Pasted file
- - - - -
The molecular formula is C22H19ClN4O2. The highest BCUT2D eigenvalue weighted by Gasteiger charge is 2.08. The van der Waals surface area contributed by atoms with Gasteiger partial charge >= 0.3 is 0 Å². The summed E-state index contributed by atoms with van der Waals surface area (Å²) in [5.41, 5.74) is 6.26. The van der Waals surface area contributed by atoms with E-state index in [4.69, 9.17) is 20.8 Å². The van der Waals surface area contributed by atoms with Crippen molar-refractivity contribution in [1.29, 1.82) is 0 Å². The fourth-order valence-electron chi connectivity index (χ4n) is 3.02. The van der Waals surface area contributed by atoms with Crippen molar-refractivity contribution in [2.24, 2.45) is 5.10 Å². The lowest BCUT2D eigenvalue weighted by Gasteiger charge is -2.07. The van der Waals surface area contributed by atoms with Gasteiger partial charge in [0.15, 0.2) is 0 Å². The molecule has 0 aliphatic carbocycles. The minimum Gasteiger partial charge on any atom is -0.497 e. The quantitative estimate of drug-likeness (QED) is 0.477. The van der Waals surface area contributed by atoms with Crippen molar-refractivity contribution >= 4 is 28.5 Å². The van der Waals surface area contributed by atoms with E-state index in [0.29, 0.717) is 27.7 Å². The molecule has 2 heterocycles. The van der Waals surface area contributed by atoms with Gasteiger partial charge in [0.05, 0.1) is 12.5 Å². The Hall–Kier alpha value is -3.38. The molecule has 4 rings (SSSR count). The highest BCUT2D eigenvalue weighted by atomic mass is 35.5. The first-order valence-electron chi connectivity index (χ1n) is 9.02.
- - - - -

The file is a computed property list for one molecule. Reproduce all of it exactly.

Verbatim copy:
The molecular formula is C22H19ClN4O2. The highest BCUT2D eigenvalue weighted by Gasteiger charge is 2.08. The van der Waals surface area contributed by atoms with Gasteiger partial charge >= 0.3 is 0 Å². The summed E-state index contributed by atoms with van der Waals surface area (Å²) in [5.41, 5.74) is 6.26. The van der Waals surface area contributed by atoms with E-state index in [4.69, 9.17) is 20.8 Å². The van der Waals surface area contributed by atoms with Crippen molar-refractivity contribution in [1.29, 1.82) is 0 Å². The fourth-order valence-electron chi connectivity index (χ4n) is 3.02. The van der Waals surface area contributed by atoms with Crippen molar-refractivity contribution in [2.24, 2.45) is 5.10 Å². The lowest BCUT2D eigenvalue weighted by Gasteiger charge is -2.07. The van der Waals surface area contributed by atoms with Gasteiger partial charge in [0.15, 0.2) is 0 Å². The molecule has 0 aliphatic carbocycles. The minimum Gasteiger partial charge on any atom is -0.497 e. The quantitative estimate of drug-likeness (QED) is 0.477. The van der Waals surface area contributed by atoms with Crippen molar-refractivity contribution >= 4 is 28.5 Å². The van der Waals surface area contributed by atoms with E-state index in [0.29, 0.717) is 27.7 Å². The molecule has 2 heterocycles. The van der Waals surface area contributed by atoms with Gasteiger partial charge in [0.05, 0.1) is 12.5 Å². The Hall–Kier alpha value is -3.38. The molecule has 4 rings (SSSR count). The highest BCUT2D eigenvalue weighted by atomic mass is 35.5. The first-order valence-electron chi connectivity index (χ1n) is 9.02.